Food Safety: It is not enough for food to be tasty and presentable.
What you can’t see or touch can affect our bodies nicely or adversely.
As many of you dear readers have observed, my features have been leaning towards covering food events and promoting Bacolod restaurants, particularly those home-grown joints that have sprouted around the city. It had been one of my goals–to promote Bacolod–our culture, people, food, products, art, services, and such, to the world. As much as we can, my husband and I, who is as adventurous as I am when venturing out for a good eat, would go out and try to sample new fares and promote them to our social media followers and our blogs. It had become an advocacy, which is the basis for this blog’s most famous post:
So anyway, not a lot of people know that I was afflicted with Hepatitis A last month, January 2016. I felt so bad that I was in bed for about five days and couldn’t eat well because I was nauseated. I was not able to work and I had to quarantine myself from my family, especially the kids. Oh how bad it was to push them away when all they want was to hug me! I was diagnosed on January 26, after a blood test revealed that my ALT (SGPT) test result shot up to 1,608 (normal range is 0-33). I then followed it with a HAV test just for confirmation and yes, suspicions are correct that I was infected. According to the pathology of Hepatitis A, I could have been infected sometime in December. And with the many places I go to eat, I could have gotten the virus anywhere. So I am not pointing fingers. And it happened to me, even though I consider myself one with a tough tummy.
I researched how one gets infected with Hepatitis A and I felt so nauseated to think that the mode of infection is fecal-oral. In our dialect, my initial reaction was, “Yuck! Kadamak!”
I am not accusing anyone because I was the only one who was infected in my family and among my friends so I could not really trace where I got it. But I think that this is also a wake up call to local restaurant owners–you should always be vigilant in your food handling and service.
A Basic Restaurant Improvement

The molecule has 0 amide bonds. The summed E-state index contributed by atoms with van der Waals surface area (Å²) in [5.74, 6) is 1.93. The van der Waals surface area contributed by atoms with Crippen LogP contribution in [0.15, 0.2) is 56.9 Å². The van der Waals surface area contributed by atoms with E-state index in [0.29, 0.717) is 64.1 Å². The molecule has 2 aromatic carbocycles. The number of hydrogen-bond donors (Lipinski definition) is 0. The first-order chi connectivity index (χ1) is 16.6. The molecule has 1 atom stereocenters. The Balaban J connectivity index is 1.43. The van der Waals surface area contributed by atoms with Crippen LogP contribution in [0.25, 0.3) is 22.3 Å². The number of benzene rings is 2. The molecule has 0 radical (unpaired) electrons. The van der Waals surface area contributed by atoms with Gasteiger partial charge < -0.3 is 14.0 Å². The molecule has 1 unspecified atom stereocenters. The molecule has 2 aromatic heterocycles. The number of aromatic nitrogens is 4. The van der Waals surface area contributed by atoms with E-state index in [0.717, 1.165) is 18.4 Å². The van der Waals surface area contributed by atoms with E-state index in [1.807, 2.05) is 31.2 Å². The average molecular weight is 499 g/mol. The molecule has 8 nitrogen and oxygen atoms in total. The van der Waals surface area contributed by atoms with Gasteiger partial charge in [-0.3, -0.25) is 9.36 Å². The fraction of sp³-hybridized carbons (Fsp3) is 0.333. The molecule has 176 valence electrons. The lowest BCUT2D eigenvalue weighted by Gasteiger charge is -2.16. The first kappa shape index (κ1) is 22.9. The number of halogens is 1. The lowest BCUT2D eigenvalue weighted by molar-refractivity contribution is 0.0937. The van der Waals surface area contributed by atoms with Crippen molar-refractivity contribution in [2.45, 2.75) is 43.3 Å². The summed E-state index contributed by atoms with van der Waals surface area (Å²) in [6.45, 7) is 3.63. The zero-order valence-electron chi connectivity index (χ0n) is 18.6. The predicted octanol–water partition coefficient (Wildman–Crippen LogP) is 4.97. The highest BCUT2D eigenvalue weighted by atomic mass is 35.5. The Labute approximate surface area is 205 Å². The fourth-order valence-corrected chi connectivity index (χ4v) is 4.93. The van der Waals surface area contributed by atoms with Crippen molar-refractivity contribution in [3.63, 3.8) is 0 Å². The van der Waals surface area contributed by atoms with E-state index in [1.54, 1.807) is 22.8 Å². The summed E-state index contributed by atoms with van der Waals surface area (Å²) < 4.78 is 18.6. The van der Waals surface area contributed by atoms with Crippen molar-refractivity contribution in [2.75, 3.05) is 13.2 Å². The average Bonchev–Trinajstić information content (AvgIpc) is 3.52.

I am one who uses the bathroom often so I have used almost all the restrooms in the places that I have dined in. After downing my drinks, I would feel the urge to relieve myself. In the United States, one remarkable thing that I noticed at their restaurant wash areas is that there is a sign that says, “All employees are required by law to wash hands with soap and water after using the toilet.”
Here in the Philippines, I would often sigh every time I use the toilet because most of the time, they don’t have soap or worse, no running water. So how could their employees wash their hands because they also share the use of the same toilet?
If there is one that I would like to see in Bacolod restaurants is a lavatory with soap and running water. It would be more sanitary to provide liquid soap to avoid contamination. And please, don’t dilute the soap to the point that it hardly lathers anymore. As I have learned, they don’t need to be anti-bacterial. Any soap will still effectively clean the hands.
You might think that this is added expense. But think about the repercussions. You and your business will also suffer if clients get sick from eating contaminated food.
And while I am on the issue of restaurant toilets, it would really be a plus for you restaurant owners if you improve your restrooms–not really to beautify them but to have them cleaned up before peak hours so that when customers come in, they will find a nice smelling comfort room with dry floors. Please lang.
Food Safety Ordinance of Bacolod